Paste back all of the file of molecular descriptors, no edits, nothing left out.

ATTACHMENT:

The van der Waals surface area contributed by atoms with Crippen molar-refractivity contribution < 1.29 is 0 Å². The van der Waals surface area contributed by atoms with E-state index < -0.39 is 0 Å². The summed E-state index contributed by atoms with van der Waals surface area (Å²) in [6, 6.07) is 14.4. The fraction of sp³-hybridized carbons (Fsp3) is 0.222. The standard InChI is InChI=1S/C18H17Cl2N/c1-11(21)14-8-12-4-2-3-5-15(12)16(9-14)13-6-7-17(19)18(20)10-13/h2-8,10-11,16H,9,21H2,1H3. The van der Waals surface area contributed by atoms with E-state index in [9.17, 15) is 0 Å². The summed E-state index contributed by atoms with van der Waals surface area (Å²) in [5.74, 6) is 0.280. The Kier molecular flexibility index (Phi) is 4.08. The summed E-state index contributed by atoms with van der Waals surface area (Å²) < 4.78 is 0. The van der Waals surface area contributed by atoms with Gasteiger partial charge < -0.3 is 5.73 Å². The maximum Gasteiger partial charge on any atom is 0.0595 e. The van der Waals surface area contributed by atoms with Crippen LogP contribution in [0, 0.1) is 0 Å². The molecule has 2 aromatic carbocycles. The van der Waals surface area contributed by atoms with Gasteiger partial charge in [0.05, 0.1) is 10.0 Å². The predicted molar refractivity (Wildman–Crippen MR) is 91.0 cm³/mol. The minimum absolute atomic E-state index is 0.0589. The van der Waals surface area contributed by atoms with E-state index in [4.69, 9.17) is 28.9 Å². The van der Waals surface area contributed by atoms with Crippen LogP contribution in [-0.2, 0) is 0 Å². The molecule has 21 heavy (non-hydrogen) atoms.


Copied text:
The van der Waals surface area contributed by atoms with Crippen molar-refractivity contribution < 1.29 is 0 Å². The van der Waals surface area contributed by atoms with E-state index < -0.39 is 0 Å². The summed E-state index contributed by atoms with van der Waals surface area (Å²) in [6, 6.07) is 14.4. The fraction of sp³-hybridized carbons (Fsp3) is 0.222. The standard InChI is InChI=1S/C18H17Cl2N/c1-11(21)14-8-12-4-2-3-5-15(12)16(9-14)13-6-7-17(19)18(20)10-13/h2-8,10-11,16H,9,21H2,1H3. The van der Waals surface area contributed by atoms with E-state index in [9.17, 15) is 0 Å². The summed E-state index contributed by atoms with van der Waals surface area (Å²) in [5.74, 6) is 0.280. The Kier molecular flexibility index (Phi) is 4.08. The summed E-state index contributed by atoms with van der Waals surface area (Å²) < 4.78 is 0. The van der Waals surface area contributed by atoms with Gasteiger partial charge < -0.3 is 5.73 Å². The maximum Gasteiger partial charge on any atom is 0.0595 e. The van der Waals surface area contributed by atoms with Crippen LogP contribution in [0, 0.1) is 0 Å². The molecule has 2 aromatic carbocycles. The van der Waals surface area contributed by atoms with Gasteiger partial charge in [0.05, 0.1) is 10.0 Å². The predicted molar refractivity (Wildman–Crippen MR) is 91.0 cm³/mol. The minimum absolute atomic E-state index is 0.0589. The van der Waals surface area contributed by atoms with E-state index in [4.69, 9.17) is 28.9 Å². The van der Waals surface area contributed by atoms with Crippen LogP contribution in [-0.2, 0) is 0 Å². The molecule has 21 heavy (non-hydrogen) atoms.